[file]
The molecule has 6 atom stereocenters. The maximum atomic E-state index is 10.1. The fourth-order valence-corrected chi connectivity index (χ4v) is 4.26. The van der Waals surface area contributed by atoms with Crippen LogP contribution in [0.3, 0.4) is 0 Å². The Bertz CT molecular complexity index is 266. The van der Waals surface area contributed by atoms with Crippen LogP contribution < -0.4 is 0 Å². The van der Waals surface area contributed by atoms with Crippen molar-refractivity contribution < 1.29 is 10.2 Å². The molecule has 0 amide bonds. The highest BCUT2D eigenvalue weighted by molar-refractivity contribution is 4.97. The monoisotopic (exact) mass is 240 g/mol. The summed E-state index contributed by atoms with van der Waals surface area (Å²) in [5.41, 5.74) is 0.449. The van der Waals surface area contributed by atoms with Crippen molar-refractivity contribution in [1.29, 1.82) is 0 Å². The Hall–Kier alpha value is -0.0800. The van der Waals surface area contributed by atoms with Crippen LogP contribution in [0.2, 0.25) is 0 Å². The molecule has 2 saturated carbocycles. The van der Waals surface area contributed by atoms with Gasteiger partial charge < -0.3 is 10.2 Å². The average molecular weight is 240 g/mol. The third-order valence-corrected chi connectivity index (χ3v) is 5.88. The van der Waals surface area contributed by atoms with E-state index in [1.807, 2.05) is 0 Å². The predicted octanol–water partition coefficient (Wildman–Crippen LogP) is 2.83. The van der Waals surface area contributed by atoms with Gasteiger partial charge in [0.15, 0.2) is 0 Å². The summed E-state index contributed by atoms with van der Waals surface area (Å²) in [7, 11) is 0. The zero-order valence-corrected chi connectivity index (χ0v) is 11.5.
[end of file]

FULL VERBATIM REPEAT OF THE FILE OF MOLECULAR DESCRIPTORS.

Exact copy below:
The molecule has 6 atom stereocenters. The maximum atomic E-state index is 10.1. The fourth-order valence-corrected chi connectivity index (χ4v) is 4.26. The van der Waals surface area contributed by atoms with Crippen LogP contribution in [0.3, 0.4) is 0 Å². The Bertz CT molecular complexity index is 266. The van der Waals surface area contributed by atoms with Crippen LogP contribution < -0.4 is 0 Å². The van der Waals surface area contributed by atoms with Crippen molar-refractivity contribution < 1.29 is 10.2 Å². The molecule has 0 amide bonds. The highest BCUT2D eigenvalue weighted by molar-refractivity contribution is 4.97. The monoisotopic (exact) mass is 240 g/mol. The summed E-state index contributed by atoms with van der Waals surface area (Å²) in [5.41, 5.74) is 0.449. The van der Waals surface area contributed by atoms with Crippen molar-refractivity contribution in [1.29, 1.82) is 0 Å². The Hall–Kier alpha value is -0.0800. The van der Waals surface area contributed by atoms with Crippen LogP contribution in [0.2, 0.25) is 0 Å². The molecule has 2 saturated carbocycles. The van der Waals surface area contributed by atoms with Gasteiger partial charge < -0.3 is 10.2 Å². The average molecular weight is 240 g/mol. The third-order valence-corrected chi connectivity index (χ3v) is 5.88. The van der Waals surface area contributed by atoms with E-state index in [1.807, 2.05) is 0 Å². The predicted octanol–water partition coefficient (Wildman–Crippen LogP) is 2.83. The van der Waals surface area contributed by atoms with Gasteiger partial charge in [0.15, 0.2) is 0 Å². The summed E-state index contributed by atoms with van der Waals surface area (Å²) in [7, 11) is 0. The zero-order valence-corrected chi connectivity index (χ0v) is 11.5.